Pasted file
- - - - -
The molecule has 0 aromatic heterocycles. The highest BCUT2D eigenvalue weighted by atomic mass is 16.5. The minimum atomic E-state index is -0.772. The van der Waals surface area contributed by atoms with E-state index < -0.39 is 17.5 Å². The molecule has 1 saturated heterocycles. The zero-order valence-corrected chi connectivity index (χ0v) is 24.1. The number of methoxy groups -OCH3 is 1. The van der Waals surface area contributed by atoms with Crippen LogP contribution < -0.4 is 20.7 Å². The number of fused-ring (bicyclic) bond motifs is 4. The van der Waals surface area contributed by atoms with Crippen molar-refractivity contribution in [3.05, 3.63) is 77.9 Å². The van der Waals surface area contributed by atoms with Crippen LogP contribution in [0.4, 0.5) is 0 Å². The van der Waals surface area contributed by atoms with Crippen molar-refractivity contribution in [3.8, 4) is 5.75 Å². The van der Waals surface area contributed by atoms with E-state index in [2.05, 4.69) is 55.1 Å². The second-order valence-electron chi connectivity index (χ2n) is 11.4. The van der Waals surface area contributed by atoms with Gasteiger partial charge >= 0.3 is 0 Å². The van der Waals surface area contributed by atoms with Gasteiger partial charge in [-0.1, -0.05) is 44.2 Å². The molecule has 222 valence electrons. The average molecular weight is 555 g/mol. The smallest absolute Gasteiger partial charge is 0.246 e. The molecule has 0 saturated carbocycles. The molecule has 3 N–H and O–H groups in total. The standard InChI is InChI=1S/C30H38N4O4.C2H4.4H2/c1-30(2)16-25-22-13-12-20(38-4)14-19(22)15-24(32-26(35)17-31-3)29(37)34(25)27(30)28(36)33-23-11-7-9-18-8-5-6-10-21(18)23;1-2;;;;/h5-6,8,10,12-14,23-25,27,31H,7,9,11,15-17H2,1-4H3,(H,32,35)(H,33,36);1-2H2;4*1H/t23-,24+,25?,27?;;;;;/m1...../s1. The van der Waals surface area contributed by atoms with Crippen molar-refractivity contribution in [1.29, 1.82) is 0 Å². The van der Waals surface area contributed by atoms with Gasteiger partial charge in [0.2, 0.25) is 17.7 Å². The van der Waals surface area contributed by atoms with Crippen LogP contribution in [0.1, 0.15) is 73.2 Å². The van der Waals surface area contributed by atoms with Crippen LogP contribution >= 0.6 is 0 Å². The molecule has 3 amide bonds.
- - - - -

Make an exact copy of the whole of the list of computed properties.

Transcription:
The molecule has 0 aromatic heterocycles. The highest BCUT2D eigenvalue weighted by atomic mass is 16.5. The minimum atomic E-state index is -0.772. The van der Waals surface area contributed by atoms with E-state index < -0.39 is 17.5 Å². The molecule has 1 saturated heterocycles. The zero-order valence-corrected chi connectivity index (χ0v) is 24.1. The number of methoxy groups -OCH3 is 1. The van der Waals surface area contributed by atoms with Crippen LogP contribution < -0.4 is 20.7 Å². The number of fused-ring (bicyclic) bond motifs is 4. The van der Waals surface area contributed by atoms with Crippen molar-refractivity contribution in [3.05, 3.63) is 77.9 Å². The van der Waals surface area contributed by atoms with Crippen LogP contribution in [0.4, 0.5) is 0 Å². The van der Waals surface area contributed by atoms with Crippen molar-refractivity contribution in [3.8, 4) is 5.75 Å². The van der Waals surface area contributed by atoms with E-state index in [2.05, 4.69) is 55.1 Å². The second-order valence-electron chi connectivity index (χ2n) is 11.4. The van der Waals surface area contributed by atoms with Gasteiger partial charge >= 0.3 is 0 Å². The van der Waals surface area contributed by atoms with Gasteiger partial charge in [-0.1, -0.05) is 44.2 Å². The molecule has 222 valence electrons. The average molecular weight is 555 g/mol. The smallest absolute Gasteiger partial charge is 0.246 e. The molecule has 0 saturated carbocycles. The molecule has 3 N–H and O–H groups in total. The standard InChI is InChI=1S/C30H38N4O4.C2H4.4H2/c1-30(2)16-25-22-13-12-20(38-4)14-19(22)15-24(32-26(35)17-31-3)29(37)34(25)27(30)28(36)33-23-11-7-9-18-8-5-6-10-21(18)23;1-2;;;;/h5-6,8,10,12-14,23-25,27,31H,7,9,11,15-17H2,1-4H3,(H,32,35)(H,33,36);1-2H2;4*1H/t23-,24+,25?,27?;;;;;/m1...../s1. The van der Waals surface area contributed by atoms with Crippen molar-refractivity contribution in [1.29, 1.82) is 0 Å². The van der Waals surface area contributed by atoms with Gasteiger partial charge in [0.2, 0.25) is 17.7 Å². The van der Waals surface area contributed by atoms with Crippen LogP contribution in [0.1, 0.15) is 73.2 Å². The van der Waals surface area contributed by atoms with Crippen LogP contribution >= 0.6 is 0 Å². The molecule has 3 amide bonds.